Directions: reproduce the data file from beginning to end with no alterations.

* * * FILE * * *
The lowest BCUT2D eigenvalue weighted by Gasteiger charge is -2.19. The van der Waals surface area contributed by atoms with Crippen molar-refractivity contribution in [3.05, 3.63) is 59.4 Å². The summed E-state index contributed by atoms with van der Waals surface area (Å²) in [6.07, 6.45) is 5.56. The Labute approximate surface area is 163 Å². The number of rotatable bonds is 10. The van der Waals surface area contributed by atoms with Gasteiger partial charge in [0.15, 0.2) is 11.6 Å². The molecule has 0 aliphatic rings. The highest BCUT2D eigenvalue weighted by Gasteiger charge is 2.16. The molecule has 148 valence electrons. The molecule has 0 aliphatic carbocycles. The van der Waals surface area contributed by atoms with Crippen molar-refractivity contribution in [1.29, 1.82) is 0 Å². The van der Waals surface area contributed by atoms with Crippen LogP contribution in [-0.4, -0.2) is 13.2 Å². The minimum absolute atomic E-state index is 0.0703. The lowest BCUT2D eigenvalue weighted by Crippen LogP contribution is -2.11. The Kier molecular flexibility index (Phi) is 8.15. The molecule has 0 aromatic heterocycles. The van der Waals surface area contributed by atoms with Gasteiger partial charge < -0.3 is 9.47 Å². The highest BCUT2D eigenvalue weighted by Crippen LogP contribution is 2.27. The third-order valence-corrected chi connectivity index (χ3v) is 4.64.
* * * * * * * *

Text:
The lowest BCUT2D eigenvalue weighted by Gasteiger charge is -2.19. The van der Waals surface area contributed by atoms with Crippen molar-refractivity contribution in [3.05, 3.63) is 59.4 Å². The summed E-state index contributed by atoms with van der Waals surface area (Å²) in [6.07, 6.45) is 5.56. The Labute approximate surface area is 163 Å². The number of rotatable bonds is 10. The van der Waals surface area contributed by atoms with Gasteiger partial charge in [0.15, 0.2) is 11.6 Å². The molecule has 0 aliphatic rings. The highest BCUT2D eigenvalue weighted by Gasteiger charge is 2.16. The molecule has 148 valence electrons. The molecule has 0 aliphatic carbocycles. The van der Waals surface area contributed by atoms with Crippen molar-refractivity contribution in [1.29, 1.82) is 0 Å². The van der Waals surface area contributed by atoms with Crippen LogP contribution in [-0.4, -0.2) is 13.2 Å². The minimum absolute atomic E-state index is 0.0703. The lowest BCUT2D eigenvalue weighted by Crippen LogP contribution is -2.11. The Kier molecular flexibility index (Phi) is 8.15. The molecule has 0 aromatic heterocycles. The van der Waals surface area contributed by atoms with Gasteiger partial charge < -0.3 is 9.47 Å². The highest BCUT2D eigenvalue weighted by Crippen LogP contribution is 2.27. The third-order valence-corrected chi connectivity index (χ3v) is 4.64.